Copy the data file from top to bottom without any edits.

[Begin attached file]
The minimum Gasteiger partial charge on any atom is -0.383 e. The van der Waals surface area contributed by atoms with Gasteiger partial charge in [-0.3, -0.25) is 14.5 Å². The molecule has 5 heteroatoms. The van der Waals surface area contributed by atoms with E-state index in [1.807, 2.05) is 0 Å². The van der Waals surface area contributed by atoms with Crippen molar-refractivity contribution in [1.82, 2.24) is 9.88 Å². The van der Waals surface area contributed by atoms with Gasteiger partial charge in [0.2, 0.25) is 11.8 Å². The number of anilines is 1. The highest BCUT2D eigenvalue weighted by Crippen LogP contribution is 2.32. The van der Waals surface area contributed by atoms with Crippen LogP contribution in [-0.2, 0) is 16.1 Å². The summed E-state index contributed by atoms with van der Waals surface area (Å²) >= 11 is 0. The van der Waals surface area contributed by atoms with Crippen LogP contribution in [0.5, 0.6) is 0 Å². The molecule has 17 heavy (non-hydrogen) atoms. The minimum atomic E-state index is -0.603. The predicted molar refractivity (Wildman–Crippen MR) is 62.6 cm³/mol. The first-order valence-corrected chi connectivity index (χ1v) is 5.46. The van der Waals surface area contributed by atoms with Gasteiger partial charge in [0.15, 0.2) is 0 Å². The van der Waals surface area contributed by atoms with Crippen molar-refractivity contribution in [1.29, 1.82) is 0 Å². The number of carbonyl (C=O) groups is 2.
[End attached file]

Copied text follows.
The minimum Gasteiger partial charge on any atom is -0.383 e. The van der Waals surface area contributed by atoms with Gasteiger partial charge in [-0.3, -0.25) is 14.5 Å². The molecule has 5 heteroatoms. The van der Waals surface area contributed by atoms with E-state index in [1.807, 2.05) is 0 Å². The van der Waals surface area contributed by atoms with Crippen molar-refractivity contribution in [1.82, 2.24) is 9.88 Å². The van der Waals surface area contributed by atoms with Gasteiger partial charge in [0.2, 0.25) is 11.8 Å². The number of anilines is 1. The highest BCUT2D eigenvalue weighted by Crippen LogP contribution is 2.32. The van der Waals surface area contributed by atoms with Crippen LogP contribution in [-0.2, 0) is 16.1 Å². The summed E-state index contributed by atoms with van der Waals surface area (Å²) >= 11 is 0. The van der Waals surface area contributed by atoms with Crippen LogP contribution in [0.5, 0.6) is 0 Å². The molecule has 17 heavy (non-hydrogen) atoms. The minimum atomic E-state index is -0.603. The predicted molar refractivity (Wildman–Crippen MR) is 62.6 cm³/mol. The first-order valence-corrected chi connectivity index (χ1v) is 5.46. The van der Waals surface area contributed by atoms with Gasteiger partial charge in [0.15, 0.2) is 0 Å². The van der Waals surface area contributed by atoms with Crippen molar-refractivity contribution in [1.29, 1.82) is 0 Å². The number of carbonyl (C=O) groups is 2.